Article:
Economic reforms have accelerated in India since the introduction of the new simplified economic policies introduced in 1991 during the reign of PV Narasimha Rao. Naturally the outcome of reforms should be in the direction of increasing job opportunities. But as a result of economic reforms in our country jobs have been drained. After the end of PV Narasimha Rao’s rule, the nationalist Bhartiya Janata Party (BJP) leaders appointed prominent journalist Arun Shourie as a cabinet minister for the withdrawal of investment in public sector undertakings during the Atal Bihari Vajpayee regime. Since then, investment withdrawals in the country have increased, foreign direct investment has increased, permanent jobs have shrunk and contracting and outsourcing have increased. With the entry of private individuals into the banking, insurance, railways, aviation and communications sectors, the working class map has changed. Early forced retirement.
Narendra Modi, who came to power in 2014 by provoking the people with patriotism and nationalism, juggled all sorts of ‘chai’ pay debates with gimmicks like Achche Din Aayega, Man Ki Baat, changed agricultural laws and labour laws and enslaved farmers and workers.
Since 1991 there have been 23 general strikes by workers and workers against the current economic reforms. Farmers protest in Delhi for almost 378 days This long struggle is historic after the independence of the country. Finally, the central government apologized to the peasants for their struggles. But it is inhumane for today’s governments to introduce economic reforms without telling the people.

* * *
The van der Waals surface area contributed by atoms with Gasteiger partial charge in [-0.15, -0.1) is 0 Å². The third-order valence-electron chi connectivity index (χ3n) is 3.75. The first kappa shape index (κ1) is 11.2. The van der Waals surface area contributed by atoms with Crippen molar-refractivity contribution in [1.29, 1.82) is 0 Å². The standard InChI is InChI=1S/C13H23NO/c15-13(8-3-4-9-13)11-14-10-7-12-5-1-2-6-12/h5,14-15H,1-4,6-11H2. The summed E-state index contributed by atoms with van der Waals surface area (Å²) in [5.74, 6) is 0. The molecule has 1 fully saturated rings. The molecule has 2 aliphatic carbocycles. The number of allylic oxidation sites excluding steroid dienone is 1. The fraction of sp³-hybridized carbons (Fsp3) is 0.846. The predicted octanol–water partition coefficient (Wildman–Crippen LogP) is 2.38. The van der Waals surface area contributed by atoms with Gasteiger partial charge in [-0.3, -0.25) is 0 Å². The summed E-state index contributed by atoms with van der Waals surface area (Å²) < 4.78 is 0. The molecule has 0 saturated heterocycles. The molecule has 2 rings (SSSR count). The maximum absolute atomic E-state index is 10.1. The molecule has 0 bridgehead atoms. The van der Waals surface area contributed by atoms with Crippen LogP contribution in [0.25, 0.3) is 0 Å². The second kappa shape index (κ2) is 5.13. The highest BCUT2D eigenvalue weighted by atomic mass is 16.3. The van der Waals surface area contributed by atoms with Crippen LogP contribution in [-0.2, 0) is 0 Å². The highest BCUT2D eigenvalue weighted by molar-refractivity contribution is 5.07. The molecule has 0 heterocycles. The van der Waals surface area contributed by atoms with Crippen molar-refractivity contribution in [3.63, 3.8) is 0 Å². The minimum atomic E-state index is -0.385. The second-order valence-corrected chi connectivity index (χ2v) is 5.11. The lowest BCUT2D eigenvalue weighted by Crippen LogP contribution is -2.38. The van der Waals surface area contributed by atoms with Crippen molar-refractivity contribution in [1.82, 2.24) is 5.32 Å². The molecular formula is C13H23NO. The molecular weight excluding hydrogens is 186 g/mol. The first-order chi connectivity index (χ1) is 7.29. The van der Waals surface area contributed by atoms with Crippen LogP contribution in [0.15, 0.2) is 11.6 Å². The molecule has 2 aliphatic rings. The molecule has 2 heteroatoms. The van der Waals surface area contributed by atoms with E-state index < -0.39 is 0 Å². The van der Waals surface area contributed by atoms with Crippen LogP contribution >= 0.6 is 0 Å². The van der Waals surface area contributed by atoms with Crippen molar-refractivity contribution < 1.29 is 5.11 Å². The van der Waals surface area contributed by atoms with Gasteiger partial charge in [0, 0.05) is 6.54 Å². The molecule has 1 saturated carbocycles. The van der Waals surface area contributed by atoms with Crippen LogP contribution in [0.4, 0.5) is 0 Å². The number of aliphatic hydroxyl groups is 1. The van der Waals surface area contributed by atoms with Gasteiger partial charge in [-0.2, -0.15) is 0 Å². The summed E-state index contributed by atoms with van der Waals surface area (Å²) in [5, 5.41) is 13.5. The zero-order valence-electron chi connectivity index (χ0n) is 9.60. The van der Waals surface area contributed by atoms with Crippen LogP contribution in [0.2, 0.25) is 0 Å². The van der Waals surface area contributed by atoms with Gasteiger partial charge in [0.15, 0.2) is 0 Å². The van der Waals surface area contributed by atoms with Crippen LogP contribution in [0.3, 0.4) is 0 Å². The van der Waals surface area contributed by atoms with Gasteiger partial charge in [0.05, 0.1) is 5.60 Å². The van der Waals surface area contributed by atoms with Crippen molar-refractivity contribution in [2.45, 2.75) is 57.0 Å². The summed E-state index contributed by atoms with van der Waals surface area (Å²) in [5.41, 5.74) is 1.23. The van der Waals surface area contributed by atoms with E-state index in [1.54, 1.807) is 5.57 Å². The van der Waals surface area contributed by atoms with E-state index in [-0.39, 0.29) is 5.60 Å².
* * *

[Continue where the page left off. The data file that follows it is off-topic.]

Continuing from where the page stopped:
Singareni was the first public sector undertaking in our state and was pushed into the BIFR in 1991 due to the central government’s failure to allocate a budget for such an organization. Then the Singareni workers worked hard to increase production and make the company profitable and ideal for the world. However, the Central Government repealed the MMDR (Mines Mineral Development Regulation) Act, 1957 and the Coal Mines Provision Act 2015 and allowed for the entry of public sector coal companies as well as private individuals into the auction. Through this we see corporate powers like Adani and Ambani participating in the auction and securing coal mines.
Corporates are making a profit with lower wages, job security, social security, or lack of protection in the mines. With the arrival of new underground mines, the increase in open cast mines, and the increase in the number of contract workers in the open casts, unemployment has risen in the districts where the Singareni Company bought a month ago. There are workers. But if the production of Anadu Singareni was 10, 20 million tonnes, today the production is 70 million tonnes. There are about 30,000 contract workers. Coal Minister Prahlad Joshi has announced in Parliament that he plans to close 10 underground mines in the near future, increase open casts and increase production to 100 million tonnes per annum.
The strike on March 28, 29 for the protection of Singareni and the protection of public sector industries may not change, but the strike will go down in history as a symbol of labour activism. In the future there is a need for the Singareni workers to protect the company from private forces with the fighting spirit of the Delhi farmers.